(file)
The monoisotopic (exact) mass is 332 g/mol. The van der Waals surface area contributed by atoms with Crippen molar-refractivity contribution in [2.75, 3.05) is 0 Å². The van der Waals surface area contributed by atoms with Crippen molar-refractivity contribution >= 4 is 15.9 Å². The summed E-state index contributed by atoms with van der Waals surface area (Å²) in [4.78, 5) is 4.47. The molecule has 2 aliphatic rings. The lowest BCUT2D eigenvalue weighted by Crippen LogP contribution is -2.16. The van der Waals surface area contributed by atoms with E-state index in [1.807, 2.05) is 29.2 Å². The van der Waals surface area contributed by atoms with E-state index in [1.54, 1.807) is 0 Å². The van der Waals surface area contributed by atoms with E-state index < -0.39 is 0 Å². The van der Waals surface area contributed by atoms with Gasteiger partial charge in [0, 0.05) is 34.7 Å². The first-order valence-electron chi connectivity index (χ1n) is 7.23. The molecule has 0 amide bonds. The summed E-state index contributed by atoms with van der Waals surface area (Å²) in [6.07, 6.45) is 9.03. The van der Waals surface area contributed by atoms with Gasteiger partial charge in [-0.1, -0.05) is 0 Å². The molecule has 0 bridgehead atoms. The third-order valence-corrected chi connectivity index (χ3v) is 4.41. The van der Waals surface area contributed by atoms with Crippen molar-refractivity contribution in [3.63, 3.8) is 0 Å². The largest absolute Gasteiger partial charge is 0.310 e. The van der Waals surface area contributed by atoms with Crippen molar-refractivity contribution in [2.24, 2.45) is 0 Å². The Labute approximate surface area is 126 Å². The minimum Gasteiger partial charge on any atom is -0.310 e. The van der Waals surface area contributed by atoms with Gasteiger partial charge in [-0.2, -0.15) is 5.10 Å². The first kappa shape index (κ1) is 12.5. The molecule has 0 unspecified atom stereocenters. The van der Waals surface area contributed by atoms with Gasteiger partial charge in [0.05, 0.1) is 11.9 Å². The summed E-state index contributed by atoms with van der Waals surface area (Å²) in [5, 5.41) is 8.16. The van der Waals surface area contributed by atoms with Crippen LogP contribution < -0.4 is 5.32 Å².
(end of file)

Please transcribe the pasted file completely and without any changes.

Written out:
The monoisotopic (exact) mass is 332 g/mol. The van der Waals surface area contributed by atoms with Crippen molar-refractivity contribution in [2.75, 3.05) is 0 Å². The van der Waals surface area contributed by atoms with Crippen molar-refractivity contribution >= 4 is 15.9 Å². The summed E-state index contributed by atoms with van der Waals surface area (Å²) in [4.78, 5) is 4.47. The molecule has 2 aliphatic rings. The lowest BCUT2D eigenvalue weighted by Crippen LogP contribution is -2.16. The van der Waals surface area contributed by atoms with E-state index in [1.807, 2.05) is 29.2 Å². The van der Waals surface area contributed by atoms with E-state index in [1.54, 1.807) is 0 Å². The van der Waals surface area contributed by atoms with E-state index < -0.39 is 0 Å². The van der Waals surface area contributed by atoms with Gasteiger partial charge in [0, 0.05) is 34.7 Å². The first-order valence-electron chi connectivity index (χ1n) is 7.23. The molecule has 0 amide bonds. The summed E-state index contributed by atoms with van der Waals surface area (Å²) in [6.07, 6.45) is 9.03. The van der Waals surface area contributed by atoms with Gasteiger partial charge in [-0.1, -0.05) is 0 Å². The molecule has 0 bridgehead atoms. The third-order valence-corrected chi connectivity index (χ3v) is 4.41. The van der Waals surface area contributed by atoms with Crippen molar-refractivity contribution in [3.63, 3.8) is 0 Å². The largest absolute Gasteiger partial charge is 0.310 e. The van der Waals surface area contributed by atoms with Crippen molar-refractivity contribution in [2.24, 2.45) is 0 Å². The Labute approximate surface area is 126 Å². The minimum Gasteiger partial charge on any atom is -0.310 e. The van der Waals surface area contributed by atoms with Gasteiger partial charge in [-0.2, -0.15) is 5.10 Å². The first kappa shape index (κ1) is 12.5. The molecule has 0 unspecified atom stereocenters. The van der Waals surface area contributed by atoms with Gasteiger partial charge in [0.05, 0.1) is 11.9 Å². The summed E-state index contributed by atoms with van der Waals surface area (Å²) in [5, 5.41) is 8.16. The van der Waals surface area contributed by atoms with Crippen LogP contribution < -0.4 is 5.32 Å².